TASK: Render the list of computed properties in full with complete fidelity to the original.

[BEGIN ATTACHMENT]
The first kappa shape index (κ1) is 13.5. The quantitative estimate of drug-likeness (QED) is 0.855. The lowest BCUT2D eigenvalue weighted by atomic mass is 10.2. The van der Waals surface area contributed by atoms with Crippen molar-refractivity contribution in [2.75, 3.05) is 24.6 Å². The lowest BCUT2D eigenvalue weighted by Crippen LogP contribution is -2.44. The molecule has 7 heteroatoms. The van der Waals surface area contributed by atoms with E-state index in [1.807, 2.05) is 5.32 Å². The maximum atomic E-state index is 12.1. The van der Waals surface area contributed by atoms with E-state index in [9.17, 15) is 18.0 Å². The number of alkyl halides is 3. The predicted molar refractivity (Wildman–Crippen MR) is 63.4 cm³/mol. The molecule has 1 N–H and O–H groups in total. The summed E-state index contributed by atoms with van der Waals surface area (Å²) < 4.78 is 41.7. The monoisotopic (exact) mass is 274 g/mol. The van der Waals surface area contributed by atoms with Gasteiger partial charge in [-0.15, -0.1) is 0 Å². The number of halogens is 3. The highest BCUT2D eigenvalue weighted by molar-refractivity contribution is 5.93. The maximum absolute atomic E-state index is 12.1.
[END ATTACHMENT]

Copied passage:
The first kappa shape index (κ1) is 13.5. The quantitative estimate of drug-likeness (QED) is 0.855. The lowest BCUT2D eigenvalue weighted by atomic mass is 10.2. The van der Waals surface area contributed by atoms with Crippen molar-refractivity contribution in [2.75, 3.05) is 24.6 Å². The lowest BCUT2D eigenvalue weighted by Crippen LogP contribution is -2.44. The molecule has 7 heteroatoms. The van der Waals surface area contributed by atoms with E-state index in [1.807, 2.05) is 5.32 Å². The maximum atomic E-state index is 12.1. The van der Waals surface area contributed by atoms with E-state index in [9.17, 15) is 18.0 Å². The number of alkyl halides is 3. The predicted molar refractivity (Wildman–Crippen MR) is 63.4 cm³/mol. The molecule has 1 N–H and O–H groups in total. The summed E-state index contributed by atoms with van der Waals surface area (Å²) < 4.78 is 41.7. The monoisotopic (exact) mass is 274 g/mol. The van der Waals surface area contributed by atoms with Gasteiger partial charge in [-0.15, -0.1) is 0 Å². The number of halogens is 3. The highest BCUT2D eigenvalue weighted by molar-refractivity contribution is 5.93. The maximum absolute atomic E-state index is 12.1.